Design students Timm Bergmann and Jonas Becker (now Studio Politaire) decided to put their learned knowledge to the test by building an off-grid cabin in a remote area of Finland. Not only did they build the stunning 280-square-feet cabin from scratch with their own hands, but they stuck to a modest budget of just $14,000, proving once again that great design can be affordable.

Bergmann and Becker were both halfway through their studies when they decided to build the off-grid cabin as a project for their dissertations. The determined duo found the perfect building location on an undeveloped forest plot in Finland. Before construction on the project started, they carefully studied the area and its terrain. “There was no electricity or water. No path led to the plot,” Bergmann explained. “We carried out a soil analysis and drew up a design based on the results, under the supervision of architect Jan Kampshoff.”

aerial shot of wooden cabin surrounded by forest

The students scraped together just $14,000 to complete the project, obligating them to do 100 percent of the work — with a little help from their friends. Although the modest budget was seen as an obstacle at first, they soon realized that by doing the labor themselves, they were able to enjoy a certain flexibility when it came to making changes quickly. “As we built everything ourselves, we not only cut costs, but we were also able to make changes along the way,” Bergmann said. “As a result, we extended the terrace, built the roof ourselves after all — contrary to the initial plan — and made the stovepipes ourselves.”

a wooden pathway leading up to a cabin

side view of cabin with large windows

Because of the remote location, the young designers spent the first weeks building an elevated wooden walkway that stretched 650 feet in length. Building supplies were delivered from their base camp via tractor before carrying the rest of the materials by hand on the walkway.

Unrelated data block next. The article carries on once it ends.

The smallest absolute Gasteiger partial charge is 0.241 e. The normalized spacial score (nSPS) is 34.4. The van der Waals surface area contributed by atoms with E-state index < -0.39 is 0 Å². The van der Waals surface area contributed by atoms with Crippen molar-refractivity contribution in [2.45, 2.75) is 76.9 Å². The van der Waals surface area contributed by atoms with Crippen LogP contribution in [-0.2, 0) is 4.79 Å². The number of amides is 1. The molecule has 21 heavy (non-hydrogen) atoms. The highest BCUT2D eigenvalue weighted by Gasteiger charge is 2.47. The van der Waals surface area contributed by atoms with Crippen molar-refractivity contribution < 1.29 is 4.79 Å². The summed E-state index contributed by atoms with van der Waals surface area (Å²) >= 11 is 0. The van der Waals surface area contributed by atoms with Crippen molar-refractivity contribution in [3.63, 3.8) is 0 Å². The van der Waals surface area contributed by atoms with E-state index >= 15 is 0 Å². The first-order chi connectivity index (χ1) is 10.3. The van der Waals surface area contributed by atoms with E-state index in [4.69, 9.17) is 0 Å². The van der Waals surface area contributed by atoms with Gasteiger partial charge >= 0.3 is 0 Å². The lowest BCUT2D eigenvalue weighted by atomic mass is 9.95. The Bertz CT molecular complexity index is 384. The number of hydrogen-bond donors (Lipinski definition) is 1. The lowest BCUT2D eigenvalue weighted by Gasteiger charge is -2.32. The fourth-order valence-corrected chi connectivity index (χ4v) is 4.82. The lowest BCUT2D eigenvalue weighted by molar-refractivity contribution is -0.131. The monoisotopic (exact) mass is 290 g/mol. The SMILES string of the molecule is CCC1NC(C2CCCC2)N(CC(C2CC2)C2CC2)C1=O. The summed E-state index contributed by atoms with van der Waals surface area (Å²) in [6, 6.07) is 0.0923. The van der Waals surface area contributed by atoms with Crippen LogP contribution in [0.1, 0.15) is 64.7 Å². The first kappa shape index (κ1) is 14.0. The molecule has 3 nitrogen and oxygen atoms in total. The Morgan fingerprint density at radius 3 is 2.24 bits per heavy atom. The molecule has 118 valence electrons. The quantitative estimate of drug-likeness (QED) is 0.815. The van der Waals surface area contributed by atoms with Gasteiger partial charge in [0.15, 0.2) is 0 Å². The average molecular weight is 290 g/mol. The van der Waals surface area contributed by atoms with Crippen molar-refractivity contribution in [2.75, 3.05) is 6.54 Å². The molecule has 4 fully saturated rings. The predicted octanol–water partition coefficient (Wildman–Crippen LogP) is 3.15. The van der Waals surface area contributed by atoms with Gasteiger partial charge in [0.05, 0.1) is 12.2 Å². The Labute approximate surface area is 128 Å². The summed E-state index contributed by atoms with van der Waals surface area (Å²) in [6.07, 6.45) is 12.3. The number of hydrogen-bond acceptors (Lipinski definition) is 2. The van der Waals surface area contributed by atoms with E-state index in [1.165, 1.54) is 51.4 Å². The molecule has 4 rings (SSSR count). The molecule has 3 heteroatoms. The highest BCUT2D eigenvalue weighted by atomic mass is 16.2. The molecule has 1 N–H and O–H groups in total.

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interior of wood-lined cabin with wood-burning fireplace and red chair

dining room table in front of glass windows

The frame of the home was placed on a foundation of galvanized water pipes that a local contractor welded together. Apart from the pipes, the rest of the home was built using as many natural materials as possible, keeping non-essentials to a minimum. The modular frame was built out of local lumber pieces, with walls built from plywood boards.

a living area with wooden walls and a black chimney

interior of cabin with gas fireplace and chair

Although it gives off a purely minimalist aesthetic at first glance, the design behind the 280-square-foot cabin is quite complex. The structure is comprised of four staggered volumes, strategically placed to provide distinct views from every angle. According to Becker, the cabin’s windows are double-paned and installed in solid wood frames to insulate the home during Finland’s harsh winters.

a wooden deck surrounded by greenery

side view of wooden cabin with large wood deck with three red seats

Inside, the rooms are arranged for efficiency. The layout includes a small kitchen and living space with a bedroom and sauna in the back. Although the duo built many of the home’s features themselves, such as the bedroom cabinetry, most of the furnishings were taken from Bergmann’s grandparents’ home, giving an extra personal touch to the design.

a tiny cabin surrounded by trees

The house is 100 percent off-grid and has no electricity. A small, metal wood-burning stove and a sauna stove manage to heat the interior, and there is a detached outhouse with a composting toilet just steps away. Currently, the home is also without running water, but the ambitious builders are working on building a water filtration system that would use water from the nearby lake.

+ Studio Politaire

Via Houzz

Photography by Andre Boettcher Photography